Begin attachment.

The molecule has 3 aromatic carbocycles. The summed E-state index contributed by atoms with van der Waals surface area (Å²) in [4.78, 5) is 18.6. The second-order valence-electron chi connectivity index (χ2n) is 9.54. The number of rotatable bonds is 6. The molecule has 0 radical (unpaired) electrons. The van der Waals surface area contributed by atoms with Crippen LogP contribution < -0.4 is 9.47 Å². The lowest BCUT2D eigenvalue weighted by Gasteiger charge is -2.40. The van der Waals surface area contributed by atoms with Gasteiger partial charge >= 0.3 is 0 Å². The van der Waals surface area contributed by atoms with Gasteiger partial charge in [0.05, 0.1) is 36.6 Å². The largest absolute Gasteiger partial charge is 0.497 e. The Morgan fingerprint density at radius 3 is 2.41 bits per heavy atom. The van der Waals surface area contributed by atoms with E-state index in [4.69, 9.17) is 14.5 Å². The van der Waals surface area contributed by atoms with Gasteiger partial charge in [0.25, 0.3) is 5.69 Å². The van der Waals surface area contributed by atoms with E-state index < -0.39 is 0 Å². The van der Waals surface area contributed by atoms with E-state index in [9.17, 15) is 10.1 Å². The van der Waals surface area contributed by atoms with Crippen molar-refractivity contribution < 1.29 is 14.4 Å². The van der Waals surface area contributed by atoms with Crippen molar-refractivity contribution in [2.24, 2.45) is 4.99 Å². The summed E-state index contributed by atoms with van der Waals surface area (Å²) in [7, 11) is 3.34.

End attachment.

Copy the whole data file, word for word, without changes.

The molecule has 3 aromatic carbocycles. The summed E-state index contributed by atoms with van der Waals surface area (Å²) in [4.78, 5) is 18.6. The second-order valence-electron chi connectivity index (χ2n) is 9.54. The number of rotatable bonds is 6. The molecule has 0 radical (unpaired) electrons. The van der Waals surface area contributed by atoms with Crippen LogP contribution < -0.4 is 9.47 Å². The lowest BCUT2D eigenvalue weighted by Gasteiger charge is -2.40. The van der Waals surface area contributed by atoms with Gasteiger partial charge >= 0.3 is 0 Å². The van der Waals surface area contributed by atoms with Gasteiger partial charge in [0.05, 0.1) is 36.6 Å². The largest absolute Gasteiger partial charge is 0.497 e. The Morgan fingerprint density at radius 3 is 2.41 bits per heavy atom. The van der Waals surface area contributed by atoms with E-state index in [4.69, 9.17) is 14.5 Å². The van der Waals surface area contributed by atoms with Gasteiger partial charge in [0.25, 0.3) is 5.69 Å². The van der Waals surface area contributed by atoms with E-state index < -0.39 is 0 Å². The van der Waals surface area contributed by atoms with E-state index in [9.17, 15) is 10.1 Å². The van der Waals surface area contributed by atoms with Crippen molar-refractivity contribution < 1.29 is 14.4 Å². The van der Waals surface area contributed by atoms with Crippen molar-refractivity contribution in [2.24, 2.45) is 4.99 Å². The summed E-state index contributed by atoms with van der Waals surface area (Å²) in [7, 11) is 3.34.